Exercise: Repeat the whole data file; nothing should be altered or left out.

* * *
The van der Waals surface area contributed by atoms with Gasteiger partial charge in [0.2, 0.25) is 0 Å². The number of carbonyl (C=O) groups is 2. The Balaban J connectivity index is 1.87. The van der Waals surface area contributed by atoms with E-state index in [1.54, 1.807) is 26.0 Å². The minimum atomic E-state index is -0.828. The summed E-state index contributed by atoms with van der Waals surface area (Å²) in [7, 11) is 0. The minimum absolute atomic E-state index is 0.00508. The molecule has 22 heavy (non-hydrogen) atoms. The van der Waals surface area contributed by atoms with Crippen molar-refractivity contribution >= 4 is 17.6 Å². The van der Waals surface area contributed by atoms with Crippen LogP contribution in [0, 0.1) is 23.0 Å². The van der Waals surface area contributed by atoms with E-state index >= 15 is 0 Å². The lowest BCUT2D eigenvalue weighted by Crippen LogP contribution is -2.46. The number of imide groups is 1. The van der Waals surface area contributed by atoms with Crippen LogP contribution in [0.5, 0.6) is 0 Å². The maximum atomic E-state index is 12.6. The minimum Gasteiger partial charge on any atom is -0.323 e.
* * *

The van der Waals surface area contributed by atoms with Gasteiger partial charge in [0.2, 0.25) is 0 Å². The number of carbonyl (C=O) groups is 2. The Balaban J connectivity index is 1.87. The van der Waals surface area contributed by atoms with E-state index in [1.54, 1.807) is 26.0 Å². The minimum atomic E-state index is -0.828. The summed E-state index contributed by atoms with van der Waals surface area (Å²) in [7, 11) is 0. The minimum absolute atomic E-state index is 0.00508. The molecule has 22 heavy (non-hydrogen) atoms. The van der Waals surface area contributed by atoms with Crippen molar-refractivity contribution >= 4 is 17.6 Å². The van der Waals surface area contributed by atoms with Crippen LogP contribution in [0, 0.1) is 23.0 Å². The van der Waals surface area contributed by atoms with E-state index >= 15 is 0 Å². The lowest BCUT2D eigenvalue weighted by Crippen LogP contribution is -2.46. The number of imide groups is 1. The van der Waals surface area contributed by atoms with Crippen LogP contribution in [0.5, 0.6) is 0 Å². The maximum atomic E-state index is 12.6. The minimum Gasteiger partial charge on any atom is -0.323 e.